Let me be clear: I never intended to raise my brother from his grave, though he may claim otherwise. If there’s anything I’ve learned from him in the years since, it’s that the dead hide truths as well as the living.
Tea finds out that she is a bone witch the hard way: Her brother dies, and she raises him from the dead unwittingly. There is only one path for bone witches in Tea’s world, and so with the guidance of older witches, Tea finds herself training to be an asha, a wielder of elemental magic. She is wrapped in finery, learns to dance and talk and all other manners of court intrigue, but also to fight like a warrior. But as Tea watches her mentor slowly drain herself trying to keep the evil daeva from rising from their graves, she sees her fate. With evil lurking around every corner, can Tea protect herself and the ones she loves, or will she succumb to her own darker nature?
Things I loved:
- I loved the world-build! This was a beautiful and haunting world, one with princes and castles and the asha-ka where young witches learn to be both beautiful and deadly. There is good and evil forces and all manners of gray in between, monsters called daeva that are a mish-mosh of other beasts and heralded from a by-gone evil era.
- The outfit descriptions are marvelous! Dragon embroidery on the huas, wraps of silk, butterfly sleeves, etc. The jewelry is just as well described and ornate. This reminds me a lot of Japanese geisha style, which I think the asha are supposed to be emulating. The descriptions really brought the outfits and girls wearing them to life.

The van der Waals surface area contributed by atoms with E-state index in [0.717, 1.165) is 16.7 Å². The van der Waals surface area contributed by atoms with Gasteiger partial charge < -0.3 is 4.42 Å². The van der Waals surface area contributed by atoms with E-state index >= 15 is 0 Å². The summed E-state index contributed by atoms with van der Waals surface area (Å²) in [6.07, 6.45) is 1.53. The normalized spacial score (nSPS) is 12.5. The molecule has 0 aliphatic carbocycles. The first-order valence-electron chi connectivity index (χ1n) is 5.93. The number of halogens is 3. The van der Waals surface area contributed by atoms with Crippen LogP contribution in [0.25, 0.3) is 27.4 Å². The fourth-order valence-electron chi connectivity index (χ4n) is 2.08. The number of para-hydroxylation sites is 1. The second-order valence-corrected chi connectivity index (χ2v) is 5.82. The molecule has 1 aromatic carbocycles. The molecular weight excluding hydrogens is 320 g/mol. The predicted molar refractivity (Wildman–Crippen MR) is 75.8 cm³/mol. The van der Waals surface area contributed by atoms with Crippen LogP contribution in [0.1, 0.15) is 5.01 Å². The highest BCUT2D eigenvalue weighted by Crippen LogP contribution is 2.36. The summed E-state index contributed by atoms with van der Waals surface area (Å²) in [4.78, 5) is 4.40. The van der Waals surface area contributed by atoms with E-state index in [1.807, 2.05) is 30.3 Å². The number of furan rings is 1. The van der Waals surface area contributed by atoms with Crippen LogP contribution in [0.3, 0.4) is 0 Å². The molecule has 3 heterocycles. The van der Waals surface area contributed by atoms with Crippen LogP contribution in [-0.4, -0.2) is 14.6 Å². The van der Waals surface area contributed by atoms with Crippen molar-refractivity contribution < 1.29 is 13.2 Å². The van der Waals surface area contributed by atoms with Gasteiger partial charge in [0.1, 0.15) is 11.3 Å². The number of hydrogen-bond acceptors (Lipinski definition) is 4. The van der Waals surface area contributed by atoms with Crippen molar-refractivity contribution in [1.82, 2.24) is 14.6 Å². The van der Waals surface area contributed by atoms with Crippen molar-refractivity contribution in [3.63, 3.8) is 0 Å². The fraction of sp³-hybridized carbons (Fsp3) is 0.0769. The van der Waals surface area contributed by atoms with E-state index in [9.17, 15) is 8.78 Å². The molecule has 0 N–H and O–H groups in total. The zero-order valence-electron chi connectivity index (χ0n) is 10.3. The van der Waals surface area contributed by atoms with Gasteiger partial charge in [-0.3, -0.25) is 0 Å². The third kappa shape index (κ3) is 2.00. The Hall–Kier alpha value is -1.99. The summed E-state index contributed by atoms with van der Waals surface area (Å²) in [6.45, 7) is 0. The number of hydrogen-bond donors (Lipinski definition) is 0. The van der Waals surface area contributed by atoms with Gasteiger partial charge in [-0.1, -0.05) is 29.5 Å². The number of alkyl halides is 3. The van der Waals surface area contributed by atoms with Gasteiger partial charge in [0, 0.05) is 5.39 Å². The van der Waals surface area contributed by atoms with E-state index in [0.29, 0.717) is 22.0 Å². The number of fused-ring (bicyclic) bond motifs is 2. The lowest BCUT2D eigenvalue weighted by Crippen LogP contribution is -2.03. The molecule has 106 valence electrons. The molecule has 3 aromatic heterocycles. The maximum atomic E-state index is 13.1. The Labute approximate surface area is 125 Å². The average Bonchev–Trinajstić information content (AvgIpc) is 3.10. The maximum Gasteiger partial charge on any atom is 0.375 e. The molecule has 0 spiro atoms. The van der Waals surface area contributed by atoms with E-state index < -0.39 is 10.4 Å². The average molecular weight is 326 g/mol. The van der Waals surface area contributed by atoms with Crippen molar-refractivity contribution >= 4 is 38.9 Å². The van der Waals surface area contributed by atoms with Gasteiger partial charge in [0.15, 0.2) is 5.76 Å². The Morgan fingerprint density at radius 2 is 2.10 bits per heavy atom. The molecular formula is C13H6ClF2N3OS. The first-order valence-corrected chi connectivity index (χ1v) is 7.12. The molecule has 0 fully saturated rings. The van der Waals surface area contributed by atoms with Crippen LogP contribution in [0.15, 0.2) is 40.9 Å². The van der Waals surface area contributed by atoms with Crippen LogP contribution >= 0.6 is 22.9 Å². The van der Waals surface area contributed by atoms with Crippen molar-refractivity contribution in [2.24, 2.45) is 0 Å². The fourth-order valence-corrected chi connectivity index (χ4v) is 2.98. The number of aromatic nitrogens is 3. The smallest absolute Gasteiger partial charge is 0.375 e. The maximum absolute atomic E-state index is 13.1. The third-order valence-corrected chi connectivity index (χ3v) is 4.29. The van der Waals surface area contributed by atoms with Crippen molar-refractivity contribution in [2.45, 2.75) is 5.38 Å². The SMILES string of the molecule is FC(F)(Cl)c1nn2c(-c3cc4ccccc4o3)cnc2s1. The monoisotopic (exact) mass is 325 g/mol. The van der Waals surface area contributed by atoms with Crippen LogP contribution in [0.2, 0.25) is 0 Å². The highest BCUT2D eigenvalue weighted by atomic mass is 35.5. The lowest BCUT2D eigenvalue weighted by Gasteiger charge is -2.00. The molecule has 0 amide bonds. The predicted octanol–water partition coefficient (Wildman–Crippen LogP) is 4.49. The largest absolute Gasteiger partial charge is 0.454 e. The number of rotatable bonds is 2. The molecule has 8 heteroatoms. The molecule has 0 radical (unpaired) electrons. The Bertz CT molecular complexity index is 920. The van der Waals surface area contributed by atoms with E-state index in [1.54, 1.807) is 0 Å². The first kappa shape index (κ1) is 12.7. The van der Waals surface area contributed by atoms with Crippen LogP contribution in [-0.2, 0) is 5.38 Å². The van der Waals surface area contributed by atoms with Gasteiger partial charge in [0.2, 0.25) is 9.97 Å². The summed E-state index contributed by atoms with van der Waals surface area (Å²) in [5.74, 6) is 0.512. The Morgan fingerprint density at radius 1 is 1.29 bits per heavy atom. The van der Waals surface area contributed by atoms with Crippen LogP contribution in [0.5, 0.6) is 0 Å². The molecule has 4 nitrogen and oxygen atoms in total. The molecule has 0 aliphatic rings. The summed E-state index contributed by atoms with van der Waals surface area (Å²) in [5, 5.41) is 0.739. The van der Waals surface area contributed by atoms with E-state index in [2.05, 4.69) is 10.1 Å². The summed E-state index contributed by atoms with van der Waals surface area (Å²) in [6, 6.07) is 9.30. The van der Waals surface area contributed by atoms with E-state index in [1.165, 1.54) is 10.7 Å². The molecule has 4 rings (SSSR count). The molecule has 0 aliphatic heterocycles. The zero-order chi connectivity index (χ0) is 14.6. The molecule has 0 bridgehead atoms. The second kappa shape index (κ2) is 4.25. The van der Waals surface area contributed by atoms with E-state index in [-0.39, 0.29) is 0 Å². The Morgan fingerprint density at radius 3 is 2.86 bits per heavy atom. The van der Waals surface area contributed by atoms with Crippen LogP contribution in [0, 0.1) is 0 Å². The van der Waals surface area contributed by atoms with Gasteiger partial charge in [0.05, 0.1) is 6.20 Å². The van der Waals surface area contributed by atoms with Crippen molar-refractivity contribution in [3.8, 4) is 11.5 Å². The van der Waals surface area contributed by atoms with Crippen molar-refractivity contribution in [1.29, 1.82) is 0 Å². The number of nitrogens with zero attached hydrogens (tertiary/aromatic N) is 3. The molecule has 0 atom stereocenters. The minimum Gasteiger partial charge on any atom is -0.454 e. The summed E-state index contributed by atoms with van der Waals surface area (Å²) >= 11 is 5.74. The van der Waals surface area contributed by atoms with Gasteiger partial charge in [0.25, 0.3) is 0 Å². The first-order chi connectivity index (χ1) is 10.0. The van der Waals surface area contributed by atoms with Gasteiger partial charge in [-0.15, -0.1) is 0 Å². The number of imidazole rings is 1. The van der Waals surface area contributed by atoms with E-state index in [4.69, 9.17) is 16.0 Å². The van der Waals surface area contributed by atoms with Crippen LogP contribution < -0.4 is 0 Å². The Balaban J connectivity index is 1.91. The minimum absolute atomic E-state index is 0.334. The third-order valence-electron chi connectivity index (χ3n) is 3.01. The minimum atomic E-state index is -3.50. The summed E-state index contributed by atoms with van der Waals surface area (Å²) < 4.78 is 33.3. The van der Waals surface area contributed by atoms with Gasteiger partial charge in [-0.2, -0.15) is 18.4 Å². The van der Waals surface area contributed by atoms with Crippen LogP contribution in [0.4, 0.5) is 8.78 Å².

Things I didn’t love as much:
- The massive amount of characters, princes, princesses, asha, etc. that the reader is given with no real reference to how they fit together. We are given who is potentially marrying whom and kingdom names, but don’t get a good sense of place. Even the asha-kas (where the asha live, send money) are not well described. While I can describe the outfits in detail, where one building or one kingdom is in relation to another is completely lost.
- The formatting. This is a dual-perspective novel, written as from one perspective as the present and the bulk of the world build as the past, with Tea telling her life story from present-day. I did like it as far as how it displayed the story, but the split perspective was a giant “spoiler alert” and the rest of the novel just playing catch up. An interesting tactic, but not necessarily for me.
- Also, physical formatting. The Kindle edition that was sent to me was not page formatted at all, so the header was in the middle of the page at some points and the split perspective only apparent from font changes. This is not Chupeco’s fault of course, but something that I am sure will be addressed with edits.
All in all, I really was captivated by this novel. Gorgeously written, and leaves you breathless for the next installment. Four waves! Pre-order The Bone Witch now for its March release!